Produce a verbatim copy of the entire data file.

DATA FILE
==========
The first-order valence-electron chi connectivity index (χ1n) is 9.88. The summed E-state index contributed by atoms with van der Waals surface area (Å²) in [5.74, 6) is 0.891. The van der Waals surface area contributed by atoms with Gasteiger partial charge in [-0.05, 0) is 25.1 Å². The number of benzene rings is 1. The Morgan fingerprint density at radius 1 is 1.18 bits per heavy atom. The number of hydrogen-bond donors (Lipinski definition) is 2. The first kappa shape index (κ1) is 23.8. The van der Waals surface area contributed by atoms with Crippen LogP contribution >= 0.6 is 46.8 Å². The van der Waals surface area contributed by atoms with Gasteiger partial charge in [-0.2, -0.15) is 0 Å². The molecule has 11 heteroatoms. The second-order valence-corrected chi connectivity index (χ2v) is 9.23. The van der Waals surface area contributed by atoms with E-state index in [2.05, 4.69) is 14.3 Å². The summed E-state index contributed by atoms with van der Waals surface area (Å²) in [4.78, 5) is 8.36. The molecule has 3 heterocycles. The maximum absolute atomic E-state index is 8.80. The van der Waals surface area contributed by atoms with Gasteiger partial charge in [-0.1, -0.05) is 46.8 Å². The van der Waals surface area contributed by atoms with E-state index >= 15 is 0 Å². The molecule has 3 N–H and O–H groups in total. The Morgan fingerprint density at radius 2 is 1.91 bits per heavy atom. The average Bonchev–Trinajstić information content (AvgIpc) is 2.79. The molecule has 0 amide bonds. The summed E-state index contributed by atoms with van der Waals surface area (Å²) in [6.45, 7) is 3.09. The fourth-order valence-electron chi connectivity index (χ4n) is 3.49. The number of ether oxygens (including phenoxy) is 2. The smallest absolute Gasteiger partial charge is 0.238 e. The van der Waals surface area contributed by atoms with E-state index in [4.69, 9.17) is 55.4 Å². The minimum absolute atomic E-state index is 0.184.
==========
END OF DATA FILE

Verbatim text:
The first-order valence-electron chi connectivity index (χ1n) is 9.88. The summed E-state index contributed by atoms with van der Waals surface area (Å²) in [5.74, 6) is 0.891. The van der Waals surface area contributed by atoms with Gasteiger partial charge in [-0.05, 0) is 25.1 Å². The number of benzene rings is 1. The Morgan fingerprint density at radius 1 is 1.18 bits per heavy atom. The number of hydrogen-bond donors (Lipinski definition) is 2. The first kappa shape index (κ1) is 23.8. The van der Waals surface area contributed by atoms with Crippen LogP contribution >= 0.6 is 46.8 Å². The van der Waals surface area contributed by atoms with Gasteiger partial charge in [-0.2, -0.15) is 0 Å². The molecule has 11 heteroatoms. The second-order valence-corrected chi connectivity index (χ2v) is 9.23. The van der Waals surface area contributed by atoms with E-state index in [2.05, 4.69) is 14.3 Å². The summed E-state index contributed by atoms with van der Waals surface area (Å²) in [4.78, 5) is 8.36. The molecule has 3 heterocycles. The maximum absolute atomic E-state index is 8.80. The van der Waals surface area contributed by atoms with Gasteiger partial charge in [-0.1, -0.05) is 46.8 Å². The van der Waals surface area contributed by atoms with E-state index >= 15 is 0 Å². The molecule has 3 N–H and O–H groups in total. The Morgan fingerprint density at radius 2 is 1.91 bits per heavy atom. The average Bonchev–Trinajstić information content (AvgIpc) is 2.79. The molecule has 0 amide bonds. The summed E-state index contributed by atoms with van der Waals surface area (Å²) in [6.45, 7) is 3.09. The fourth-order valence-electron chi connectivity index (χ4n) is 3.49. The number of ether oxygens (including phenoxy) is 2. The smallest absolute Gasteiger partial charge is 0.238 e. The van der Waals surface area contributed by atoms with E-state index in [4.69, 9.17) is 55.4 Å². The minimum absolute atomic E-state index is 0.184.